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Editorial, 11/24: Equity cadre demonstrates roadmap for inclusivity

Editorial, 11/24: Equity cadre demonstrates roadmap for inclusivity

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LPS scholar multicultural and equity cadre

Students hold a roundtable discussion with Lincoln Board of Education member Lanny Boswell (bottom right) during a meeting of the Lincoln Public Schools Scholar Equity Cadre on Oct. 20 at the Lincoln Children's Zoo.

Nebraska’s leaders recognize the state needs more people – particularly young adults with college degrees – if it’s to continue its near-record pace of growth into the future.

But, with all due respect to these officials, far too many let unimportant things, like politics, interfere with rolling out the welcome mat.

Instead, we encourage them to follow the lead of Lincoln Public Schools’ Scholar Equity Cadre, a group of students who strive to ensure the voices of historically underrepresented populations are heard throughout Nebraska’s second-largest school district.

Three years into its existence, the equity cadre is ensuring students who otherwise might have slipped off the radar screen have a seat at the table and an open line of direct communication with district leadership.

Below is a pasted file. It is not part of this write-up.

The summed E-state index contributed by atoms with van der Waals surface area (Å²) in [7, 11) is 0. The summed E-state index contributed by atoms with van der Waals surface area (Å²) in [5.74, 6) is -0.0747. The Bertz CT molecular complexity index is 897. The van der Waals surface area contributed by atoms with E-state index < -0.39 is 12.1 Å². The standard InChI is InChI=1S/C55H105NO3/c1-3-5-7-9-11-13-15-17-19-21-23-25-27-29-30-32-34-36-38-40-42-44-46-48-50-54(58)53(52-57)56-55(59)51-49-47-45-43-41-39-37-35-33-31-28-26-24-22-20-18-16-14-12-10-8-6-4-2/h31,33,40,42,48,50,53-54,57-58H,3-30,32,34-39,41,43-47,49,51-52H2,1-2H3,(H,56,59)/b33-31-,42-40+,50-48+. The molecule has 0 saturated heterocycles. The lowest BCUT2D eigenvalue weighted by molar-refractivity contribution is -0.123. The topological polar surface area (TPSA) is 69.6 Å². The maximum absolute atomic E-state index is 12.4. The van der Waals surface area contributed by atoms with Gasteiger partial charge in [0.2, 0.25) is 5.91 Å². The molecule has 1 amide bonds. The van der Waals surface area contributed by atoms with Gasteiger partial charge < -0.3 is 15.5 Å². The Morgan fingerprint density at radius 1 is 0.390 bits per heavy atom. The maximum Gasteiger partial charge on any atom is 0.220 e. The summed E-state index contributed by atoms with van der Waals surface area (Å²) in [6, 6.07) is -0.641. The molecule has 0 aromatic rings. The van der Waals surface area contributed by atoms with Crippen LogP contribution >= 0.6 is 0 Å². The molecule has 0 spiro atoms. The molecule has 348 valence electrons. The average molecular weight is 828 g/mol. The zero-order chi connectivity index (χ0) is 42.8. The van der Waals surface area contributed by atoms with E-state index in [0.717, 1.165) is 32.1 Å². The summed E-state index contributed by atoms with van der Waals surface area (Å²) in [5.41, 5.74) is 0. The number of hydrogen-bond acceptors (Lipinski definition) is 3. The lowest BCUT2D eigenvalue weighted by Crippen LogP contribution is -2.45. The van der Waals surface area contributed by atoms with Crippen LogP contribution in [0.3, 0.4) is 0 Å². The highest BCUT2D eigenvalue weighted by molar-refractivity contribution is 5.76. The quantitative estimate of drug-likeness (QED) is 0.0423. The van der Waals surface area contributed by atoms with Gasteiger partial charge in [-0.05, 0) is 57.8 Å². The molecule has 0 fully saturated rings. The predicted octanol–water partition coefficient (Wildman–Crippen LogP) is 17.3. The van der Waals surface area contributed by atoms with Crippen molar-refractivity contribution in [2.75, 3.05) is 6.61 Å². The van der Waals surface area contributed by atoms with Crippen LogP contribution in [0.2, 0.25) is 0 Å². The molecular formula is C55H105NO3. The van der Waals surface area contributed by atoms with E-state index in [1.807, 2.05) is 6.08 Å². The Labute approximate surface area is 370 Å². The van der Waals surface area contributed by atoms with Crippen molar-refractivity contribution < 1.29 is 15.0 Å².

This trailblazing coalition of students of color, the brainchild of Pete Ferguson, takes advantage of those opportunities to create the change it hopes to see in the school district and community at large.

A North Star student who moved from Syria to the U.S. helped craft a learning module for LPS officials and facilitate a town hall with the superintendent. Lincoln High students led the response after a controversy involving a Trump flag during a football game. A Southeast graduate provided a voice for students of color before the school board last year following George Floyd’s murder in Minneapolis.

Such efforts go beyond the classroom and show the impact of what LPS Superintendent Steve Joel said opens up the ability “for scholar voices to really talk.” These students share their perspective and lived experiences with others from different backgrounds in hopes of improving outcomes for all.

Concepts of giving voice to those who are otherwise voiceless and using education as a key to increasing understanding are instrumental to the kind of progress Nebraska wants – and needs – to make going forward.

The lessons here echo even more loudly in view of the tumult caused by  the University of Nebraska-Lincoln plans to increase equity and close achievement gaps for students of color.

Our state’s edgy, cheeky tourism motto – “Honestly, it’s not for everyone” – rings hollow when the Good Life isn’t as accessible for people of diverse backgrounds. In fact, it becomes more of a taunt to those individuals than an endorsement of the unexpected gems Nebraska has to offer.

But perceived shortcomings about the state’s willingness to welcome others reflect poorly on all Nebraskans.

That’s why the state’s officials, both elected and not, should take note of the equity cadre and model efforts at recruitment and inclusion off of the successes of Lincoln’s young, diverse cohort of leaders.


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